Tags

Type your tag names separated by a space and hit enter

Acute ethanol suppresses glutamatergic neurotransmission through endocannabinoids in hippocampal neurons.
J Neurochem. 2008 Nov; 107(4):1001-13.JN

Abstract

Ethanol exposure during fetal development is a leading cause of long-term cognitive impairments. Studies suggest that ethanol exposure have deleterious effects on the hippocampus, a brain region that is important for learning and memory. Ethanol exerts its effects, in part, via alterations in glutamatergic neurotransmission, which is critical for the maturation of neuronal circuits during development. The current literature strongly supports the growing evidence that ethanol inhibits glutamate release in the neonatal CA1 hippocampal region. However, the exact molecular mechanism responsible for this effect is not well understood. In this study, we show that ethanol enhances endocannabinoid (EC) levels in cultured hippocampal neurons, possibly through calcium pathways. Acute ethanol depresses miniature post-synaptic current (mEPSC) frequencies without affecting their amplitude. This suggests that ethanol inhibits glutamate release. The CB1 receptors (CB1Rs) present on pre-synaptic neurons are not altered by acute ethanol. The CB1R antagonist SR 141716A reverses ethanol-induced depression of mEPSC frequency. Drugs that are known to enhance the in vivo function of ECs occlude ethanol effects on mEPSC frequency. Chelation of post-synaptic calcium by EGTA antagonizes ethanol-induced depression of mEPSC frequency. The activation of CB1R with the selective agonist WIN55,212-2 also suppresses the mEPSC frequency. This WIN55,212-2 effect is similar to the ethanol effects and is reversed by SR141716A. In addition, tetani-induced excitatory post-synaptic currents (EPSCs) are depressed by acute ethanol. SR141716A significantly reverses ethanol effects on evoked EPSC amplitude in a dual recording preparation. These observations, taken together, suggest the participation of ECs as retrograde messengers in the ethanol-induced depression of synaptic activities.

Authors+Show Affiliations

Division of Analytical Psychopharmacology, Nathan Kline Institute for Psychiatric Research, Orangeburg, New York, USA. Basavaraj@nki.rfmh.orgNo affiliation info availableNo affiliation info available

Pub Type(s)

Journal Article
Research Support, N.I.H., Extramural
Research Support, Non-U.S. Gov't

Language

eng

PubMed ID

18796007

Citation

Basavarajappa, Balapal S., et al. "Acute Ethanol Suppresses Glutamatergic Neurotransmission Through Endocannabinoids in Hippocampal Neurons." Journal of Neurochemistry, vol. 107, no. 4, 2008, pp. 1001-13.
Basavarajappa BS, Ninan I, Arancio O. Acute ethanol suppresses glutamatergic neurotransmission through endocannabinoids in hippocampal neurons. J Neurochem. 2008;107(4):1001-13.
Basavarajappa, B. S., Ninan, I., & Arancio, O. (2008). Acute ethanol suppresses glutamatergic neurotransmission through endocannabinoids in hippocampal neurons. Journal of Neurochemistry, 107(4), 1001-13. https://doi.org/10.1111/j.1471-4159.2008.05685.x
Basavarajappa BS, Ninan I, Arancio O. Acute Ethanol Suppresses Glutamatergic Neurotransmission Through Endocannabinoids in Hippocampal Neurons. J Neurochem. 2008;107(4):1001-13. PubMed PMID: 18796007.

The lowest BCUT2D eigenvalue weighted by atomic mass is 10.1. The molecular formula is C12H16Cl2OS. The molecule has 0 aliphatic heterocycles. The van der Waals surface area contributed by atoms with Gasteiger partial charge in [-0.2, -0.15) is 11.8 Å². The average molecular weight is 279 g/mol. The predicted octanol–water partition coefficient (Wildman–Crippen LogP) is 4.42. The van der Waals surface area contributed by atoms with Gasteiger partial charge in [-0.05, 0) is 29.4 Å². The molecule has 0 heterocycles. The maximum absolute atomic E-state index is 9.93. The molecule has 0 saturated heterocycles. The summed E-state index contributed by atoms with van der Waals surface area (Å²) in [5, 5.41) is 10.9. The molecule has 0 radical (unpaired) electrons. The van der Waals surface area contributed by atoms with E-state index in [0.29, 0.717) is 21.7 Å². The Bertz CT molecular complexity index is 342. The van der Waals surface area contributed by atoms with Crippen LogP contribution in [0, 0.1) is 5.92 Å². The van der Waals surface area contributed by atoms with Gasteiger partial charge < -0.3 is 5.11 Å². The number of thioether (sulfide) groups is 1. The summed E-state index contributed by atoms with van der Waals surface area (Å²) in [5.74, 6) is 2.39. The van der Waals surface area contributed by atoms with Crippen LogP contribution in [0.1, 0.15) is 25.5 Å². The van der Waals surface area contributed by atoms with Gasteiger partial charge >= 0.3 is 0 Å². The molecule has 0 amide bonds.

* Article titles in AMA citation format should be in sentence-case
TY - JOUR T1 - Acute ethanol suppresses glutamatergic neurotransmission through endocannabinoids in hippocampal neurons. AU - Basavarajappa,Balapal S, AU - Ninan,Ipe, AU - Arancio,Ottavio, Y1 - 2008/09/15/ PY - 2008/9/18/pubmed PY - 2009/1/16/medline PY - 2008/9/18/entrez SP - 1001 EP - 13 JF - Journal of neurochemistry JO - J Neurochem VL - 107 IS - 4 N2 - Ethanol exposure during fetal development is a leading cause of long-term cognitive impairments. Studies suggest that ethanol exposure have deleterious effects on the hippocampus, a brain region that is important for learning and memory. Ethanol exerts its effects, in part, via alterations in glutamatergic neurotransmission, which is critical for the maturation of neuronal circuits during development. The current literature strongly supports the growing evidence that ethanol inhibits glutamate release in the neonatal CA1 hippocampal region. However, the exact molecular mechanism responsible for this effect is not well understood. In this study, we show that ethanol enhances endocannabinoid (EC) levels in cultured hippocampal neurons, possibly through calcium pathways. Acute ethanol depresses miniature post-synaptic current (mEPSC) frequencies without affecting their amplitude. This suggests that ethanol inhibits glutamate release. The CB1 receptors (CB1Rs) present on pre-synaptic neurons are not altered by acute ethanol. The CB1R antagonist SR 141716A reverses ethanol-induced depression of mEPSC frequency. Drugs that are known to enhance the in vivo function of ECs occlude ethanol effects on mEPSC frequency. Chelation of post-synaptic calcium by EGTA antagonizes ethanol-induced depression of mEPSC frequency. The activation of CB1R with the selective agonist WIN55,212-2 also suppresses the mEPSC frequency. This WIN55,212-2 effect is similar to the ethanol effects and is reversed by SR141716A. In addition, tetani-induced excitatory post-synaptic currents (EPSCs) are depressed by acute ethanol. SR141716A significantly reverses ethanol effects on evoked EPSC amplitude in a dual recording preparation. These observations, taken together, suggest the participation of ECs as retrograde messengers in the ethanol-induced depression of synaptic activities. SN - 1471-4159 UR - https://www.unboundmedicine.com/medline/citation/18796007/Acute_ethanol_suppresses_glutamatergic_neurotransmission_through_endocannabinoids_in_hippocampal_neurons_ DB - PRIME DP - Unbound Medicine ER -